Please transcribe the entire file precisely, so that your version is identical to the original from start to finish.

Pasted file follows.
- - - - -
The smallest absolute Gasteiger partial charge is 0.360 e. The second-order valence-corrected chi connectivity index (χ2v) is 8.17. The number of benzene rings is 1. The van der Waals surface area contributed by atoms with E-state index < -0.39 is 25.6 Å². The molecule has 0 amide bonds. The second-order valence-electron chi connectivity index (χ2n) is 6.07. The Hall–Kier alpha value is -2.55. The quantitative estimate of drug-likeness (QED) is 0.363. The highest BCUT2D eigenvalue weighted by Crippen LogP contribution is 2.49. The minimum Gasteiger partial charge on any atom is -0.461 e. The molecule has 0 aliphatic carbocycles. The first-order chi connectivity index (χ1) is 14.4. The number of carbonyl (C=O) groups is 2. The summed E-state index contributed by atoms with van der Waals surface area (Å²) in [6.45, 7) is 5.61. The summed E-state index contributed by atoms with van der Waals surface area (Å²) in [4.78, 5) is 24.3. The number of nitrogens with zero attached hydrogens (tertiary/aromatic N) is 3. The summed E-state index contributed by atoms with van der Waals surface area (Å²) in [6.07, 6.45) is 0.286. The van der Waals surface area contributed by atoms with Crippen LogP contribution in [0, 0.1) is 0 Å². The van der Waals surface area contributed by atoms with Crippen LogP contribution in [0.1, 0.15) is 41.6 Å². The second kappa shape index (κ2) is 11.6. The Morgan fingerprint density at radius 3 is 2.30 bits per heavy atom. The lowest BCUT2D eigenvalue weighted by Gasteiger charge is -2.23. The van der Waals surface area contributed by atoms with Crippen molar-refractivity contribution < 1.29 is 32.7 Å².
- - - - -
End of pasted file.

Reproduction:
The smallest absolute Gasteiger partial charge is 0.360 e. The second-order valence-corrected chi connectivity index (χ2v) is 8.17. The number of benzene rings is 1. The van der Waals surface area contributed by atoms with E-state index < -0.39 is 25.6 Å². The molecule has 0 amide bonds. The second-order valence-electron chi connectivity index (χ2n) is 6.07. The Hall–Kier alpha value is -2.55. The quantitative estimate of drug-likeness (QED) is 0.363. The highest BCUT2D eigenvalue weighted by Crippen LogP contribution is 2.49. The minimum Gasteiger partial charge on any atom is -0.461 e. The molecule has 0 aliphatic carbocycles. The first-order chi connectivity index (χ1) is 14.4. The number of carbonyl (C=O) groups is 2. The summed E-state index contributed by atoms with van der Waals surface area (Å²) in [6.45, 7) is 5.61. The summed E-state index contributed by atoms with van der Waals surface area (Å²) in [4.78, 5) is 24.3. The number of nitrogens with zero attached hydrogens (tertiary/aromatic N) is 3. The summed E-state index contributed by atoms with van der Waals surface area (Å²) in [6.07, 6.45) is 0.286. The van der Waals surface area contributed by atoms with Crippen LogP contribution in [0, 0.1) is 0 Å². The van der Waals surface area contributed by atoms with Crippen LogP contribution in [0.1, 0.15) is 41.6 Å². The second kappa shape index (κ2) is 11.6. The Morgan fingerprint density at radius 3 is 2.30 bits per heavy atom. The lowest BCUT2D eigenvalue weighted by Gasteiger charge is -2.23. The van der Waals surface area contributed by atoms with Crippen molar-refractivity contribution < 1.29 is 32.7 Å².